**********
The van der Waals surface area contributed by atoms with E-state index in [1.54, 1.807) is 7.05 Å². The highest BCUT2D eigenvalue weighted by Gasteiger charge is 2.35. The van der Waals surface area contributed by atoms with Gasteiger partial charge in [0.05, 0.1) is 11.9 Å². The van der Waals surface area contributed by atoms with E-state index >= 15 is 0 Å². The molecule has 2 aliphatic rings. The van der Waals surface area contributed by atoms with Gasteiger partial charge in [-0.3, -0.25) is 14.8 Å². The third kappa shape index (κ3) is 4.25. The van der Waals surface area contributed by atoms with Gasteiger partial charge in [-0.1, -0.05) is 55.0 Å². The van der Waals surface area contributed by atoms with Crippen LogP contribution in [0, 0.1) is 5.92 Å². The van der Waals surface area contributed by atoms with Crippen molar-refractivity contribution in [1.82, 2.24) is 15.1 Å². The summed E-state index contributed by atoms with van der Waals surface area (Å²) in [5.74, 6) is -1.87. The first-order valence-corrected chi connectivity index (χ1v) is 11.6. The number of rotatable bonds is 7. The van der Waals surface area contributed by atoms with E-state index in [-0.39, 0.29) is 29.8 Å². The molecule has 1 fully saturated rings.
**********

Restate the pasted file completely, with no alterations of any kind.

The van der Waals surface area contributed by atoms with E-state index in [1.54, 1.807) is 7.05 Å². The highest BCUT2D eigenvalue weighted by Gasteiger charge is 2.35. The van der Waals surface area contributed by atoms with Gasteiger partial charge in [0.05, 0.1) is 11.9 Å². The van der Waals surface area contributed by atoms with E-state index >= 15 is 0 Å². The molecule has 2 aliphatic rings. The van der Waals surface area contributed by atoms with Gasteiger partial charge in [-0.3, -0.25) is 14.8 Å². The third kappa shape index (κ3) is 4.25. The van der Waals surface area contributed by atoms with Gasteiger partial charge in [-0.1, -0.05) is 55.0 Å². The van der Waals surface area contributed by atoms with Crippen LogP contribution in [0, 0.1) is 5.92 Å². The van der Waals surface area contributed by atoms with Crippen molar-refractivity contribution in [1.82, 2.24) is 15.1 Å². The summed E-state index contributed by atoms with van der Waals surface area (Å²) in [5.74, 6) is -1.87. The first-order valence-corrected chi connectivity index (χ1v) is 11.6. The number of rotatable bonds is 7. The van der Waals surface area contributed by atoms with E-state index in [-0.39, 0.29) is 29.8 Å². The molecule has 1 fully saturated rings.